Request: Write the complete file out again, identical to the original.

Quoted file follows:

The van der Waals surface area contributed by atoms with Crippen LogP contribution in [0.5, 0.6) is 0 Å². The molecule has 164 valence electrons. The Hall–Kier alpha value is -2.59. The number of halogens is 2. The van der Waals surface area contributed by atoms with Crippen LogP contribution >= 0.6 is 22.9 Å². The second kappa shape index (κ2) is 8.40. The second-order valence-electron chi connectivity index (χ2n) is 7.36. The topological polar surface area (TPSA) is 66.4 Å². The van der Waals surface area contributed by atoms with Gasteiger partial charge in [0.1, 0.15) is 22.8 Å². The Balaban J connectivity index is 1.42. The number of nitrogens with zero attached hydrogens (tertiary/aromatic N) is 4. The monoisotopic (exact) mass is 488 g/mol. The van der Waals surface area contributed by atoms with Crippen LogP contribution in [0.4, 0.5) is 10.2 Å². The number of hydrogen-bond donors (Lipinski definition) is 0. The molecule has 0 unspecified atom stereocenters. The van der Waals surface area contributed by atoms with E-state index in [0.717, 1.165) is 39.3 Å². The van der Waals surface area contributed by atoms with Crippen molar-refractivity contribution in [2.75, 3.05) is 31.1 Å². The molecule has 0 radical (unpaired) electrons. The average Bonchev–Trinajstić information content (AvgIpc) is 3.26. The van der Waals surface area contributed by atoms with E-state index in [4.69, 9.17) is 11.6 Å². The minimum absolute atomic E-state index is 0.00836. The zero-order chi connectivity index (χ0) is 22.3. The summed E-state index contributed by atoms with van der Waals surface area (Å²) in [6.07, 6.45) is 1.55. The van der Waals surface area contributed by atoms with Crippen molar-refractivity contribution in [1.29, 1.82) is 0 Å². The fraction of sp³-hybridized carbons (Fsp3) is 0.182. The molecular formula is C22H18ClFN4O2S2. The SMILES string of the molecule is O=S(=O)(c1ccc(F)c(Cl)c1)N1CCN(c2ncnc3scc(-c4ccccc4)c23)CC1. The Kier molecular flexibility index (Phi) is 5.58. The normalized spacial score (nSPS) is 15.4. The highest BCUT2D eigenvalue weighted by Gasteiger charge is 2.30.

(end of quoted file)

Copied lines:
The van der Waals surface area contributed by atoms with Crippen LogP contribution in [0.5, 0.6) is 0 Å². The molecule has 164 valence electrons. The Hall–Kier alpha value is -2.59. The number of halogens is 2. The van der Waals surface area contributed by atoms with Crippen LogP contribution >= 0.6 is 22.9 Å². The second kappa shape index (κ2) is 8.40. The second-order valence-electron chi connectivity index (χ2n) is 7.36. The topological polar surface area (TPSA) is 66.4 Å². The van der Waals surface area contributed by atoms with Gasteiger partial charge in [0.1, 0.15) is 22.8 Å². The Balaban J connectivity index is 1.42. The number of nitrogens with zero attached hydrogens (tertiary/aromatic N) is 4. The monoisotopic (exact) mass is 488 g/mol. The van der Waals surface area contributed by atoms with Crippen LogP contribution in [0.4, 0.5) is 10.2 Å². The number of hydrogen-bond donors (Lipinski definition) is 0. The molecule has 0 unspecified atom stereocenters. The van der Waals surface area contributed by atoms with E-state index in [0.717, 1.165) is 39.3 Å². The van der Waals surface area contributed by atoms with Crippen molar-refractivity contribution in [2.75, 3.05) is 31.1 Å². The molecule has 0 radical (unpaired) electrons. The average Bonchev–Trinajstić information content (AvgIpc) is 3.26. The van der Waals surface area contributed by atoms with E-state index in [4.69, 9.17) is 11.6 Å². The minimum absolute atomic E-state index is 0.00836. The zero-order chi connectivity index (χ0) is 22.3. The summed E-state index contributed by atoms with van der Waals surface area (Å²) in [6.07, 6.45) is 1.55. The van der Waals surface area contributed by atoms with Crippen molar-refractivity contribution in [1.29, 1.82) is 0 Å². The fraction of sp³-hybridized carbons (Fsp3) is 0.182. The molecular formula is C22H18ClFN4O2S2. The SMILES string of the molecule is O=S(=O)(c1ccc(F)c(Cl)c1)N1CCN(c2ncnc3scc(-c4ccccc4)c23)CC1. The Kier molecular flexibility index (Phi) is 5.58. The normalized spacial score (nSPS) is 15.4. The highest BCUT2D eigenvalue weighted by Gasteiger charge is 2.30.